System 100 of FIG. 1 includes an address/data bus 102 for communicating information, and a central processor unit 104 coupled to bus 102 for processing information and instructions. Central processor unit 104 may be an 80×86-family microprocessor. System 100 also incudes data storage features such as a computer usable volatile memory 106, e.g. random access memory (RAM), coupled to bus 102 for storing information and instructions for central processor unit 104, computer usable non-volatile memory 108, e.g. read only memory (ROM), coupled to bus 102 for storing static information and instructions for the central processor unit 104, and a data storage unit 110 (e.g., a magnetic or optical disk and disk drive) coupled to bus 102 for storing information and instructions. System 100 of the present invention also includes an optional alphanumeric input device 112 including alphanumeric and function keys is coupled to bus 102 for communicating information and command selections to central processor unit 104. System 100 also optionally includes a cursor control device 114 coupled to bus 102 for communicating user input information and command selections to central processor unit 104. System 100 of the present embodiment also includes an optional display device 116 coupled to bus 102 for displaying information. Additionally, computer system 100 of the present embodiment includes feature 118 for connecting computer system 100 (e.g. switch 210 of FIG. 2) to a client.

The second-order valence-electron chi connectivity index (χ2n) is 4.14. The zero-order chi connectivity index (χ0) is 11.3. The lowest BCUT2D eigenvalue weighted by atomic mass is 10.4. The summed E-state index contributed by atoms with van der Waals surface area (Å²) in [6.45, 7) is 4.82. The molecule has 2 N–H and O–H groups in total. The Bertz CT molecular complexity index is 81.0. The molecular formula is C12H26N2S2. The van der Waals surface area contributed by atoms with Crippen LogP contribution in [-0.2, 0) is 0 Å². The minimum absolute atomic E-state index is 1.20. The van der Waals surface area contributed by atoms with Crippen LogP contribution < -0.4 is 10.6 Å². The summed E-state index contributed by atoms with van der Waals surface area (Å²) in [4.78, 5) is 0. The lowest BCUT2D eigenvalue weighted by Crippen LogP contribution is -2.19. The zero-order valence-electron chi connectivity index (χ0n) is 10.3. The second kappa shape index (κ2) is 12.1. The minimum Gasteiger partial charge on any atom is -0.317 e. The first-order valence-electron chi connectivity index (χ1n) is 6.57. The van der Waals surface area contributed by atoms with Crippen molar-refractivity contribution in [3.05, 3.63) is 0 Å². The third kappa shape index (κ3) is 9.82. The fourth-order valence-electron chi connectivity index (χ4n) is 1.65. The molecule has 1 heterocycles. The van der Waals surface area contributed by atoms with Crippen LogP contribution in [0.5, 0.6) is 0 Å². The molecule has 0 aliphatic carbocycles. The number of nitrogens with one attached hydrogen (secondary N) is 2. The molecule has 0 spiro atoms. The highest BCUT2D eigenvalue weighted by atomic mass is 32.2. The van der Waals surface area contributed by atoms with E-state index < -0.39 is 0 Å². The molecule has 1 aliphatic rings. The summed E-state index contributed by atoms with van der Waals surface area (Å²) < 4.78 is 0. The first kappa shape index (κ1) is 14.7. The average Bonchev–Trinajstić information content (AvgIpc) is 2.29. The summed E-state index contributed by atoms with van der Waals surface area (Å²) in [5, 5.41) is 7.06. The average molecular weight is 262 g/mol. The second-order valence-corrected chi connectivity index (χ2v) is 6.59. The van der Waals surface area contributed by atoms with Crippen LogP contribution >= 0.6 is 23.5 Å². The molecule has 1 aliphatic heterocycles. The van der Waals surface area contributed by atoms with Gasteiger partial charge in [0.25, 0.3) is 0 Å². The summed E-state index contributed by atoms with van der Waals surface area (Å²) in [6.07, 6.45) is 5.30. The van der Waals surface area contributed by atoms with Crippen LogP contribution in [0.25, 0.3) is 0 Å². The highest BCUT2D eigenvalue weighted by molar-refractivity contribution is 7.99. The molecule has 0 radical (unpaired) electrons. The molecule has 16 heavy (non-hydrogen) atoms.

Referring still to FIG. 1, optional display device 116 of FIG. 1, may be a liquid crystal device, cathode ray tube, or other display device suitable for creating graphic images and alphanumeric characters recognizable to a user. Optional cursor control device 114 allows the computer user to dynamically signal the two dimensional movement of a visible symbol (cursor) on a display screen of display device 116. Many implementations of cursor control device 114 are known in the art including a trackball, mouse, touch pad, joystick or special keys on alphanumeric input device 112 capable of signaling movement of a given direction or manner of displacement. Alternatively, it will be appreciated that a cursor can be directed and/or activated via input from alphanumeric input device 112 using special keys and key sequence commands. The present invention is also well suited to directing a cursor by other means such as, for example, voice commands. A more detailed discussion of the method and system embodiments of the present invention are found below.